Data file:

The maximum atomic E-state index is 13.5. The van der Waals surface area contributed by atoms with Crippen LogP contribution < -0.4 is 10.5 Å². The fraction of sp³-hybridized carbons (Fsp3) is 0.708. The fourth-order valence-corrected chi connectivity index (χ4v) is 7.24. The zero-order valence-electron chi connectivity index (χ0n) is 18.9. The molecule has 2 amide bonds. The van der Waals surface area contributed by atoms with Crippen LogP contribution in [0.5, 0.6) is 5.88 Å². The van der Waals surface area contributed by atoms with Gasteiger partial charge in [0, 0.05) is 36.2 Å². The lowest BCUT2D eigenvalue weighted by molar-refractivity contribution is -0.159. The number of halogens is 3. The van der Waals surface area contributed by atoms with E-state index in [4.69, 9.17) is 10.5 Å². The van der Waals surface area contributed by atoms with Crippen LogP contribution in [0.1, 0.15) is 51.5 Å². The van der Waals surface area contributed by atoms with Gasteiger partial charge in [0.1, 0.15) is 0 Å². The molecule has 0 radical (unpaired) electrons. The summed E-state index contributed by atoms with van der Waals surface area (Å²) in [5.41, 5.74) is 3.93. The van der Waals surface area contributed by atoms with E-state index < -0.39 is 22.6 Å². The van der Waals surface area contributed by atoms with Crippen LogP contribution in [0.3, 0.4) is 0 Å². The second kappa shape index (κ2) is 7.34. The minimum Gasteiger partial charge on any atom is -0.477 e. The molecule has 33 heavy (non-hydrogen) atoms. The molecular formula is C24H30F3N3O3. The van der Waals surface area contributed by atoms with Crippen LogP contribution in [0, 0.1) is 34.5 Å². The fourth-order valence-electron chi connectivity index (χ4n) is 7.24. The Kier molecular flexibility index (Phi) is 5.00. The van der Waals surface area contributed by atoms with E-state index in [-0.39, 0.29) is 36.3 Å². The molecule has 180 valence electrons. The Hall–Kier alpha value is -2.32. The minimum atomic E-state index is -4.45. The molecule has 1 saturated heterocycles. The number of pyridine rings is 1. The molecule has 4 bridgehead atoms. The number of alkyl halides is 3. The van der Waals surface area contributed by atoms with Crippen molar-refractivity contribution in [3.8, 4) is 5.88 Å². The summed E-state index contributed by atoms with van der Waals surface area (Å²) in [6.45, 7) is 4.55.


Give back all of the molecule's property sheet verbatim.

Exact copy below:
The maximum atomic E-state index is 13.5. The van der Waals surface area contributed by atoms with Crippen LogP contribution < -0.4 is 10.5 Å². The fraction of sp³-hybridized carbons (Fsp3) is 0.708. The fourth-order valence-corrected chi connectivity index (χ4v) is 7.24. The zero-order valence-electron chi connectivity index (χ0n) is 18.9. The molecule has 2 amide bonds. The van der Waals surface area contributed by atoms with Crippen LogP contribution in [0.5, 0.6) is 5.88 Å². The van der Waals surface area contributed by atoms with Gasteiger partial charge in [0, 0.05) is 36.2 Å². The lowest BCUT2D eigenvalue weighted by molar-refractivity contribution is -0.159. The number of halogens is 3. The van der Waals surface area contributed by atoms with E-state index in [4.69, 9.17) is 10.5 Å². The van der Waals surface area contributed by atoms with Crippen LogP contribution in [0.1, 0.15) is 51.5 Å². The van der Waals surface area contributed by atoms with Gasteiger partial charge in [0.1, 0.15) is 0 Å². The molecule has 0 radical (unpaired) electrons. The summed E-state index contributed by atoms with van der Waals surface area (Å²) in [5.41, 5.74) is 3.93. The van der Waals surface area contributed by atoms with E-state index < -0.39 is 22.6 Å². The van der Waals surface area contributed by atoms with Crippen LogP contribution in [0.3, 0.4) is 0 Å². The second kappa shape index (κ2) is 7.34. The minimum Gasteiger partial charge on any atom is -0.477 e. The molecule has 33 heavy (non-hydrogen) atoms. The molecular formula is C24H30F3N3O3. The van der Waals surface area contributed by atoms with Crippen LogP contribution in [0, 0.1) is 34.5 Å². The fourth-order valence-electron chi connectivity index (χ4n) is 7.24. The Kier molecular flexibility index (Phi) is 5.00. The van der Waals surface area contributed by atoms with E-state index in [-0.39, 0.29) is 36.3 Å². The molecule has 180 valence electrons. The Hall–Kier alpha value is -2.32. The minimum atomic E-state index is -4.45. The molecule has 1 saturated heterocycles. The number of pyridine rings is 1. The molecule has 4 bridgehead atoms. The number of alkyl halides is 3. The van der Waals surface area contributed by atoms with Crippen molar-refractivity contribution in [3.8, 4) is 5.88 Å². The summed E-state index contributed by atoms with van der Waals surface area (Å²) in [6.45, 7) is 4.55.